The emergence of Turkey’s hidden Jews

Fundamentally Freund: the Donmeh community, numbering several thousand people, descends from followers of the false messiah Shabtai Zvi.

Recently, at a small synagogue in New Jersey, a Jewish tragedy more than three centuries old came to an abrupt and long-awaited end.
Standing before a rabbinical court, a “hidden Jew” from Turkey closed an historical circle by emerging from the shadows of the past and formally returning to the Jewish people.
The young man in question, who now goes by his Hebrew name of Ari, is a member of the Donmeh, a community numbering several thousand people who are descendants of the followers of the false messiah Shabtai Zvi.
It might sound fanciful, or even far-fetched, but after all these years, there are still people who believe that he will yet return to redeem Israel.
In the 17th century, Zvi stormed onto the Jewish scene, raising hopes of redemption and electrifying Jews the world over. Armed with immense charisma, he traveled to various Jewish communities and promised that the long-awaited deliverance from exile was at hand.
But his messianic career came to a crushing end when the Ottoman sultan presented him with a dire choice: convert to Islam or die by the sword. The would-be claimant to King David’s throne tossed heroism aside and became a Muslim, along with 300 families who were among his most loyal adherents.
While they ostensibly practiced Islam, the Donmeh (also known as the Ma’aminim, Hebrew for “believers”) nonetheless continued to observe a mystical form of Judaism in secret.
Scholars such as Gershom Scholem wrote extensively about the Donmeh, and the University of California’s Marc David Baer recently published an important new study about them.
Until today, some of these Sabbateans preserve various Jewish customs, such as celebration of the festivals, study of the Zohar, and even the recital of portions of the book of Psalms each day. And they still follow the “18 Commandments” handed down to them by Shabtai Zvi, which includes an absolute prohibition on intermarriage.
For many years, they concentrated in the Greek city of Salonika, until they were expelled to Turkey in 1923-24 as part of the population exchanges between the two countries. This painful chapter in their history turned out to be a blessing in disguise, because it saved them from the fate that befell Greek Jewry, most of whom were murdered by the Nazis.
But despite the Donmeh’s conversion to Islam and the passage of more than 300 years, they are still viewed with suspicion by Turkish Muslims, and are frequent targets of the country’s press, which accuses them of being part of an international Zionist conspiracy.
So it is no surprise that the Donmeh turned inward and essentially went underground, in effect leading double lives to survive. Though many of them have assimilated into Turkish society, several thousand still reside in cities such as Istanbul and Izmir.
TWO YEARS ago, on a visit to Istanbul, I met with some members of the younger generation of Donmeh, including Ari. Given the current state of Turkish- Israeli relations, I cannot divulge identifying details about them, other than to say they all expressed a deep yearning to return to Judaism.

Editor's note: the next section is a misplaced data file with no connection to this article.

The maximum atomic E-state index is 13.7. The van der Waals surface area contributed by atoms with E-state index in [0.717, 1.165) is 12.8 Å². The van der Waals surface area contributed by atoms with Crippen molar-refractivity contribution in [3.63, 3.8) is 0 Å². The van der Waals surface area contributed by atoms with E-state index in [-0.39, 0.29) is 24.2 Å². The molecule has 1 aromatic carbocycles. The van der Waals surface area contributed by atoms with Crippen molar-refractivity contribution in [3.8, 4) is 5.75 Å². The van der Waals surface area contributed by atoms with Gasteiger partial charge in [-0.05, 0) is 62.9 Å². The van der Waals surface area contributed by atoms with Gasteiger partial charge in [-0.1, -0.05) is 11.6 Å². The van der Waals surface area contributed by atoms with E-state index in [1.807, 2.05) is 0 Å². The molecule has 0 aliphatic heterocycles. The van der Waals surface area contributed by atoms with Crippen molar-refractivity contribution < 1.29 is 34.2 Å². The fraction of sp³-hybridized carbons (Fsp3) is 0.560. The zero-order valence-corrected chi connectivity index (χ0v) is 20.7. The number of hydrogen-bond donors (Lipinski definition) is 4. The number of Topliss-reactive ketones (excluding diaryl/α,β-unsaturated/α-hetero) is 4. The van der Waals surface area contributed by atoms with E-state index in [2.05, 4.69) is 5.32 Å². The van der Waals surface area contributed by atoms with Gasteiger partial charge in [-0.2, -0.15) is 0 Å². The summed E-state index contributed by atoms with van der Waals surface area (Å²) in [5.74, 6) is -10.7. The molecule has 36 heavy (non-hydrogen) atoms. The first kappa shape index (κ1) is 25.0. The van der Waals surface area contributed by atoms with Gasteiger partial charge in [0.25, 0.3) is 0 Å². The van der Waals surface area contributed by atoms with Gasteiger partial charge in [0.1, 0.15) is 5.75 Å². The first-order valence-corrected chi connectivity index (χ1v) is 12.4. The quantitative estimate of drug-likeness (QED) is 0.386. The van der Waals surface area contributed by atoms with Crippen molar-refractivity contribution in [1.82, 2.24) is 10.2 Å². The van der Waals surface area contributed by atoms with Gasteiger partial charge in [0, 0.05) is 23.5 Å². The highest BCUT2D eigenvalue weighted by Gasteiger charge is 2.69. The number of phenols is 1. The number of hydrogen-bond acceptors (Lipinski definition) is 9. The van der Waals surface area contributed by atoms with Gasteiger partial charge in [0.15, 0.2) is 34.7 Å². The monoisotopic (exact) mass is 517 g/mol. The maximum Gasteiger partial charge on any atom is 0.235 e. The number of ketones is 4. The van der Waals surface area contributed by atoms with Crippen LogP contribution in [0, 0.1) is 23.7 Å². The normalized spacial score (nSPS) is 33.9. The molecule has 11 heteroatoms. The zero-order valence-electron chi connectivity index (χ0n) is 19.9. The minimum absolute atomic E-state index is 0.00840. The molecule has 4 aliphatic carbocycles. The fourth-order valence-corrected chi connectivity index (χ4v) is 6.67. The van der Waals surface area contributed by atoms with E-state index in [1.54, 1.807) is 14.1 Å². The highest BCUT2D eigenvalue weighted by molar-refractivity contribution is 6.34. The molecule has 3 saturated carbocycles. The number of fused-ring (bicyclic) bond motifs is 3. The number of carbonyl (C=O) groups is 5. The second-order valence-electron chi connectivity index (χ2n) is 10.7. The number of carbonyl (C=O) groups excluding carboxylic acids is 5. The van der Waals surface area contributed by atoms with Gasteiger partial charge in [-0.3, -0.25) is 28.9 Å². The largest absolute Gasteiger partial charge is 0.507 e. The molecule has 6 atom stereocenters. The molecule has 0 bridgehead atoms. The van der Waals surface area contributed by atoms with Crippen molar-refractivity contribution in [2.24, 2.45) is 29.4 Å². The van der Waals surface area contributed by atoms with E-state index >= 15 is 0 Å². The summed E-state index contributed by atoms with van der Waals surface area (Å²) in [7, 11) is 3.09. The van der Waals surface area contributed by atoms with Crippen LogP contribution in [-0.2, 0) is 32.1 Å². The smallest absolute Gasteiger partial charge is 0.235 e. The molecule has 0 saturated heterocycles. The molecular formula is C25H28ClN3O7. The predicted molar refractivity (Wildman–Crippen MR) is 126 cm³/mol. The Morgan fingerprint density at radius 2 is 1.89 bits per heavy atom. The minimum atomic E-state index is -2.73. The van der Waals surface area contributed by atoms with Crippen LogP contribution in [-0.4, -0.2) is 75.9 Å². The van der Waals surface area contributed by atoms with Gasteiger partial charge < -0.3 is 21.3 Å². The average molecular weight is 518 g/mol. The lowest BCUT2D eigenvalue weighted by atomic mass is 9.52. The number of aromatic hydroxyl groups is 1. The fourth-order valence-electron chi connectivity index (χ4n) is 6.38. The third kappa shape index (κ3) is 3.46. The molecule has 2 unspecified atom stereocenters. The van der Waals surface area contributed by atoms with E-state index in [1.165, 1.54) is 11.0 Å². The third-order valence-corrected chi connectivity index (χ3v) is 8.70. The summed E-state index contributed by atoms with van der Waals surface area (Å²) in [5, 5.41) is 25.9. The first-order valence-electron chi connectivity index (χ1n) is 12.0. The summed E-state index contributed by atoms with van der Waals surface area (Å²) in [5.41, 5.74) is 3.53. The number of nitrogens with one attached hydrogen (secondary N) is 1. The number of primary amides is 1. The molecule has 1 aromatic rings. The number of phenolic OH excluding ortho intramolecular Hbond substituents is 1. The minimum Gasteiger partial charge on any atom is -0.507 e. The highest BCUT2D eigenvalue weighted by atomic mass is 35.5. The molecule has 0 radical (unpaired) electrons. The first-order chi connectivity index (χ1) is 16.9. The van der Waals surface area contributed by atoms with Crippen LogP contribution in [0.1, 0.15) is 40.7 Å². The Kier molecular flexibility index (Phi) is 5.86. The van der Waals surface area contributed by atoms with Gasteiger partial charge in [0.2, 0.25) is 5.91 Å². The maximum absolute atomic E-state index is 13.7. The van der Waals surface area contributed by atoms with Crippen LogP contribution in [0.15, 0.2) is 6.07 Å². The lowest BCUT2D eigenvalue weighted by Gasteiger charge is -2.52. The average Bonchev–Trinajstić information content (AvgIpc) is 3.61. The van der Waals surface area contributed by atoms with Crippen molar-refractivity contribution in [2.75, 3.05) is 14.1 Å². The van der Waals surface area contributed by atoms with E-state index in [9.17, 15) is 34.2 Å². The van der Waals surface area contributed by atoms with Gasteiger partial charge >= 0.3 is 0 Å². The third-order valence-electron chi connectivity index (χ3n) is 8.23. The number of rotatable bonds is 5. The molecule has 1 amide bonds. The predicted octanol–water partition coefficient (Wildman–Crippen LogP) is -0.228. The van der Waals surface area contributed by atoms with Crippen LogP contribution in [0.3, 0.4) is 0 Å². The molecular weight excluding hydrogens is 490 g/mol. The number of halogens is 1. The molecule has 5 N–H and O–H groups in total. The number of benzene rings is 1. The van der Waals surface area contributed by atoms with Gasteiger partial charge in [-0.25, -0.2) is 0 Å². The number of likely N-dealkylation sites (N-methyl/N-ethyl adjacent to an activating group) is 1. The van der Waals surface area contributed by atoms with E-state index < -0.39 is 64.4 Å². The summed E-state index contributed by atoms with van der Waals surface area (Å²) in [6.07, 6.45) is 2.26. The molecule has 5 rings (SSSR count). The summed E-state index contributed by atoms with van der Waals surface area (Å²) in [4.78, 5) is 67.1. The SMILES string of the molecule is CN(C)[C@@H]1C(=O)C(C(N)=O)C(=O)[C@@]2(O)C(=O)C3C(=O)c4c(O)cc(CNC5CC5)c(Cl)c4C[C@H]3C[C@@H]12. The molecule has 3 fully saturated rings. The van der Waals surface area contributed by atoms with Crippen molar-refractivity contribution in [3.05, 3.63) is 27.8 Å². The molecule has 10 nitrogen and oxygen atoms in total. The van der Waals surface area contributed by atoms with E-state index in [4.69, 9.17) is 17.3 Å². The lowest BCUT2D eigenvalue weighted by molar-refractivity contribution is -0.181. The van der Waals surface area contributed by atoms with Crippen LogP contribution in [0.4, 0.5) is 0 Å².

When I met them in the lobby of a small hotel, Ari in particular seemed especially nervous. He was constantly peering around the room, initially afraid of being seen with a kippa-wearing Jew from Israel.
He told me of the mistreatment the Donmeh endure in the Turkish media, and said, “I am tired of hiding and I am tired of pretending. I want to be a Jew – I want to return to my people.”
When I probed him about his Jewish knowledge, I was astonished to see how conversant he was with various kabbalistic concepts. And I’m not referring to the pseudo-Kabbala practiced by Madonna and others in Hollywood, but to the real thing.
Ari later showed me around the city, pointing out the Donmeh cemetery and other sites central to the community’s hidden life. With an obvious sense of frustration, he explained how Turkey’s Jewish community will not go near the Donmeh issue, fearful of the reaction this might evoke.
“I am caught between two worlds,” he said. “The Turks see me as a Jew, but the Jews will not accept me.”
But all that changed a few weeks ago, when Ari took the brave step of traveling to America to undergo a return to Judaism. After the rabbis examined his case, taking into account the fact that his ancestors had only married among themselves, they welcomed Ari back into the fold.
Speaking to me shortly afterward, Ari could not contain his emotions: “It is a miracle – I am now an ‘official’ Jew, after all these years!” The following Sabbath, he was honored at a New York-area synagogue with carrying the Torah before the congregation. He held the scroll tightly and lovingly in his hands, cradling it like a newborn infant as tears of joy and relief trickled down his cheeks.
Ari is not alone. There are many other young Donmeh also looking to find their way back, and it behooves the Jewish people to help them. Whatever mistakes their ancestors may have committed, the Donmeh of today have clung to their Jewish heritage and kept it alive. Those who wish to reclaim their roots should be enabled to do so.
Welcome back to our people, Ari, and may your return pave the way for other Donmeh.
The writer serves as chairman of Shavei Israel (, a Jerusalem-based group that assists “lost Jews” seeking to return to the Jewish people.